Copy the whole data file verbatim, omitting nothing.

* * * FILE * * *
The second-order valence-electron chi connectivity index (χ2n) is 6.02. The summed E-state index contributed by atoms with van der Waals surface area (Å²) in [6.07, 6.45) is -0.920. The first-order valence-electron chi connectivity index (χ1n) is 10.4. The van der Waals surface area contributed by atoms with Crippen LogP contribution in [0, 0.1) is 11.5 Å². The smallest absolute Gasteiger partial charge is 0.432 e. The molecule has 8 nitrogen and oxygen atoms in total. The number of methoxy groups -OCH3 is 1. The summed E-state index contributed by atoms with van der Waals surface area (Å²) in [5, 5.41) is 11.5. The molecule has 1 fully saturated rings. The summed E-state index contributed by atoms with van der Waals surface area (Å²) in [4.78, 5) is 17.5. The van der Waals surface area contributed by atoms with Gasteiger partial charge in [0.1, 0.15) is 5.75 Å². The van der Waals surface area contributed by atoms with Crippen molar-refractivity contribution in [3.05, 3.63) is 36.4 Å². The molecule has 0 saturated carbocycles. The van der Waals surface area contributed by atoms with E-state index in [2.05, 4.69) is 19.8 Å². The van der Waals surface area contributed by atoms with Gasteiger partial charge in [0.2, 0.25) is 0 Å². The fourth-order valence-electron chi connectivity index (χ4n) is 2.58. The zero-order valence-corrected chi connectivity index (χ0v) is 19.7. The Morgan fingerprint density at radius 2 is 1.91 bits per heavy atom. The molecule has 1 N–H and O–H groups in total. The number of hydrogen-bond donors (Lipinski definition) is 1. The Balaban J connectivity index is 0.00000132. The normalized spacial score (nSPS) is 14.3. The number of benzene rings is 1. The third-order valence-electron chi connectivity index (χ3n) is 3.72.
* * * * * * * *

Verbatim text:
The second-order valence-electron chi connectivity index (χ2n) is 6.02. The summed E-state index contributed by atoms with van der Waals surface area (Å²) in [6.07, 6.45) is -0.920. The first-order valence-electron chi connectivity index (χ1n) is 10.4. The van der Waals surface area contributed by atoms with Crippen LogP contribution in [0, 0.1) is 11.5 Å². The smallest absolute Gasteiger partial charge is 0.432 e. The molecule has 8 nitrogen and oxygen atoms in total. The number of methoxy groups -OCH3 is 1. The summed E-state index contributed by atoms with van der Waals surface area (Å²) in [5, 5.41) is 11.5. The molecule has 1 fully saturated rings. The summed E-state index contributed by atoms with van der Waals surface area (Å²) in [4.78, 5) is 17.5. The van der Waals surface area contributed by atoms with Gasteiger partial charge in [0.1, 0.15) is 5.75 Å². The van der Waals surface area contributed by atoms with Crippen molar-refractivity contribution in [3.05, 3.63) is 36.4 Å². The molecule has 0 saturated carbocycles. The van der Waals surface area contributed by atoms with E-state index in [2.05, 4.69) is 19.8 Å². The van der Waals surface area contributed by atoms with Gasteiger partial charge in [0.2, 0.25) is 0 Å². The fourth-order valence-electron chi connectivity index (χ4n) is 2.58. The zero-order valence-corrected chi connectivity index (χ0v) is 19.7. The Morgan fingerprint density at radius 2 is 1.91 bits per heavy atom. The molecule has 1 N–H and O–H groups in total. The number of hydrogen-bond donors (Lipinski definition) is 1. The Balaban J connectivity index is 0.00000132. The normalized spacial score (nSPS) is 14.3. The number of benzene rings is 1. The third-order valence-electron chi connectivity index (χ3n) is 3.72.